WEIRTON - State Sen. Robert "Rocky" Fitzsimmons, D-Wheeling, asked the many attending a meeting Thursday of Advocates for Substance Abuse Prevention for input in dealing with the illegal drug problem and got an earful.
Various officials from Brooke and Hancock counties and municipalities there had different ideas about the root of the problem and how to deal with it but they agreed they need to work together to address it.
Fitzsimmons was invited to speak to representatives of the various agencies affiliated with ASAP at a training program held at the Mary H. Weir Public Library.
State Sen. Robert 'Rocky' Fitzsimmons, D-Wheeling, discussed ideas to curb the illegal drug problem with various officials from Hancock and Brooke counties at a forum arranged by Advocates for Substance Abuse Prevention Thursday at the Mary W. Weir Public Library. -- Warren Scott
Paul "Bud" Billiard, a member of ASAP and the governor's drug abuse prevention task force; also encouraged for county commissioners, mayors, city managers and law enforcement officials from the two counties to attend.
Fitzsimmons said within 72 hours after he was appointed state Senator last year, he was approached by a parent seeking treatment for their drug-addicted child. Fitzsimmons said he contacted treatment facilities throughout the state and found all were filled.
"I shared the helpless feeling of that parent," he said.
Fitzsimmons said since then three people in his age group have died from drug overdoses and he has learned West Virginia has the highest number of drug overdoses among U.S. states.
"I understand this problem is very real. It's something we need to change," he said.
Fitzsimmons said drug addiction affects communities because addicts drop out of the workforce and taxes pay for jails to house addicts who turn to crime to support their habit.
Weirton Police Chief Bruce Marshall said many burglaries and breaking and enterings are drug-related, and Hancock County Sheriff Ralph Fletcher said many of the recent Hancock County grand jury indictments were drug-related.
Fitzsimmons noted the concept of drug courts, where criminal offenders with drug abuse issues are sentenced to treatment and community service as an alternative to jail, has been expanded throughout the state from Brooke County, where it was pioneered by Chief Probation Officer Jim Lee and 1st Judicial Circuit Court Judge Martin Gaughan.
He said two drug-related bills in the recent legislative session failed. One would have required prescriptions for pseudoephedrine, an over the counter drug used for nasal and sinus congestion that also has been used by criminals to produce methamphetamines.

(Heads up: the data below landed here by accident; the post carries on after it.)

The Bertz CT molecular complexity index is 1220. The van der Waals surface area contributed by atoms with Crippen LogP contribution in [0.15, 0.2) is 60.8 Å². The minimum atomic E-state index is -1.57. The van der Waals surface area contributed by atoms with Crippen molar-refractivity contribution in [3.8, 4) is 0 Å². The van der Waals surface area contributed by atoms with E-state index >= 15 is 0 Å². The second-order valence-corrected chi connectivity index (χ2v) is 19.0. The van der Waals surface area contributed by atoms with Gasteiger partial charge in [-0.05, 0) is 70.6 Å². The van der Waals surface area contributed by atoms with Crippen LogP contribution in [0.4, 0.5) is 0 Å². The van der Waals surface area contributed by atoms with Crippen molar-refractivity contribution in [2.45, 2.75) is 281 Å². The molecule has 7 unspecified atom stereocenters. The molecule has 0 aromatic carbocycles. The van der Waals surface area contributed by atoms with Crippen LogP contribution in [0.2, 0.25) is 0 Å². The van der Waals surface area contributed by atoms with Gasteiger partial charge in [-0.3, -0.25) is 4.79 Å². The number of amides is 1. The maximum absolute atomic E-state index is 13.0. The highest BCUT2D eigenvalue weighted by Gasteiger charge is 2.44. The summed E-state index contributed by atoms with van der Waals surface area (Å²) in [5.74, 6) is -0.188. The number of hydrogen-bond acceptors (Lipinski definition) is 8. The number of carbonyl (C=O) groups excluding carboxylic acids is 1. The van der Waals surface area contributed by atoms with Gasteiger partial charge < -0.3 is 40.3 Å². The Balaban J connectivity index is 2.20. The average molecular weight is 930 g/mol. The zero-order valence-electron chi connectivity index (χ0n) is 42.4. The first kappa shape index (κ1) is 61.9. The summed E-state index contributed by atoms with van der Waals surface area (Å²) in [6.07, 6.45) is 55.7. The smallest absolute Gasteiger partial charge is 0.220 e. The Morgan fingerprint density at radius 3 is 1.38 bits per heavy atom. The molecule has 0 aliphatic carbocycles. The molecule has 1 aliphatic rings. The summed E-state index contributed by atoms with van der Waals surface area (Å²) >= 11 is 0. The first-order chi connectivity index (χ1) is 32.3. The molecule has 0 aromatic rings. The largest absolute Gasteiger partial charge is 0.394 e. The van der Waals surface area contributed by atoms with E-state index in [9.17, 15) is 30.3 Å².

He and Del. Phil Diserio, D-Brooke, who both supported the bill, said they believe it failed because of misinformation circulated about it. They said many residents didn't know it would have allowed them to obtain more tamper-resistent forms of the drug without prescriptions.
The other bill would have allowed offenders convicted of transporting illegal drugs into the state to be sentenced up to 15 years. Fitzsimmons said he didn't know why the bill failed to pass.
Asked about a bill that would have legalized marijuana, Fitzsimmons said it failed to gain traction and never came up for a full house vote.
The state Senator asked attendees to suggest other legislation that could help address the drug problem.
"We (legislators) are not experts in this area. We need your input," he told attendees.
Follansbee City Manager John DeStefano said municipalities lack the funds to build up police departments. He noted state Community-Oriented Policing Services Grants only temporarily support new officers.
Fletcher said grants for prevention and resource officers at schools and other programs are being cut.
"It's a problem that absolutely has to be addressed, but it can't be addressed by just us," said Fletcher, referring to law enforcement agencies.
He said federal officials need to do more to curtail the flow of drugs into the U.S. from other countries.
Brooke County Commissioner Jim Andreozzi said he blames a poor local economy.
"Until we improve this economy, we're going to continue to be part of this deterioration. We could hire 100 officers in Weirton and I still believe we'd have a problem," he said.
Andreozzi said groups such as ASAP can help by educating families about drug abuse.
Norm Schwertfeger, an agent with the Brooke County West Virginia University Extension office, asked if the state has set a cap on the number of patients treatment facilities serve and if that may be raised.
Carole Scheerbaum, a Hancock County WVU Extension agent involved with alcohol abuse prevention efforts, said, "The answer (to the source of the drug problem) is D, all of the above. It's a multifacted problem and that means it needs a multifaceted approach and that's what we're trying to do."
Billiard said the discussion is a move in the right direction. He said he believes more communication is needed between various communities.
Billiard said within about a year 50 young adults died locally from drug overdoses, which saddens him.
"They say you'll never beat it (the drug problem). Well, by God, we can go down swinging," he said.
Schwertfeger said community roundtables once were held to allow local leaders to discuss issues with state officials. He suggested the idea could be revived to discuss the drug problem.
Leaders of ASAP said they will continue to work for drug abuse prevention in various ways. They have ranged from plays at local schools aimed at educating teens and others to drop boxes for people to discard unused prescription drugs that could fall into the wrong hands.
The locked boxes are found at the Hancock and Brooke county courthouses, police departments in Chester, Weirton and Follansbee; as well as several other Northern Panhandle locations.
(Scott can be contacted at email@example.com)